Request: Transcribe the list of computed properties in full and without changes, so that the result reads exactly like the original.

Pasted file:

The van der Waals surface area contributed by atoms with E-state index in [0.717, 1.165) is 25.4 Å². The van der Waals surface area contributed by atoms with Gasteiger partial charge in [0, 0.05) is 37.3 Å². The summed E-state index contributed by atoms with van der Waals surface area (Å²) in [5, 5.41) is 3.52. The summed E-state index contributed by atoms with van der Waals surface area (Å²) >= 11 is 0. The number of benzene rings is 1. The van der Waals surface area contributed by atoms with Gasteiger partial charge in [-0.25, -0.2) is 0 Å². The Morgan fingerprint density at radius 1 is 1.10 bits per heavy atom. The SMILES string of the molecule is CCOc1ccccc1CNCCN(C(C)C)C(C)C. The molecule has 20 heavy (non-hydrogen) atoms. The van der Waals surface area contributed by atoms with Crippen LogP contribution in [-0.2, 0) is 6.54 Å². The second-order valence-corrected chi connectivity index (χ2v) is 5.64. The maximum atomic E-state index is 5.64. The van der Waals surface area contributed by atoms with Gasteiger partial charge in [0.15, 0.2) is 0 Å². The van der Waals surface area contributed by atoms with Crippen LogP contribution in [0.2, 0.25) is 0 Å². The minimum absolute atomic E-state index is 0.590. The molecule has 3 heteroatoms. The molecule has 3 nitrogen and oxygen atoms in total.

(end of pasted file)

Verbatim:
The van der Waals surface area contributed by atoms with E-state index in [0.717, 1.165) is 25.4 Å². The van der Waals surface area contributed by atoms with Gasteiger partial charge in [0, 0.05) is 37.3 Å². The summed E-state index contributed by atoms with van der Waals surface area (Å²) in [5, 5.41) is 3.52. The summed E-state index contributed by atoms with van der Waals surface area (Å²) >= 11 is 0. The number of benzene rings is 1. The van der Waals surface area contributed by atoms with Gasteiger partial charge in [-0.25, -0.2) is 0 Å². The Morgan fingerprint density at radius 1 is 1.10 bits per heavy atom. The SMILES string of the molecule is CCOc1ccccc1CNCCN(C(C)C)C(C)C. The molecule has 20 heavy (non-hydrogen) atoms. The van der Waals surface area contributed by atoms with Crippen LogP contribution in [-0.2, 0) is 6.54 Å². The second-order valence-corrected chi connectivity index (χ2v) is 5.64. The maximum atomic E-state index is 5.64. The van der Waals surface area contributed by atoms with Gasteiger partial charge in [0.15, 0.2) is 0 Å². The van der Waals surface area contributed by atoms with Crippen LogP contribution in [0.2, 0.25) is 0 Å². The minimum absolute atomic E-state index is 0.590. The molecule has 3 heteroatoms. The molecule has 3 nitrogen and oxygen atoms in total.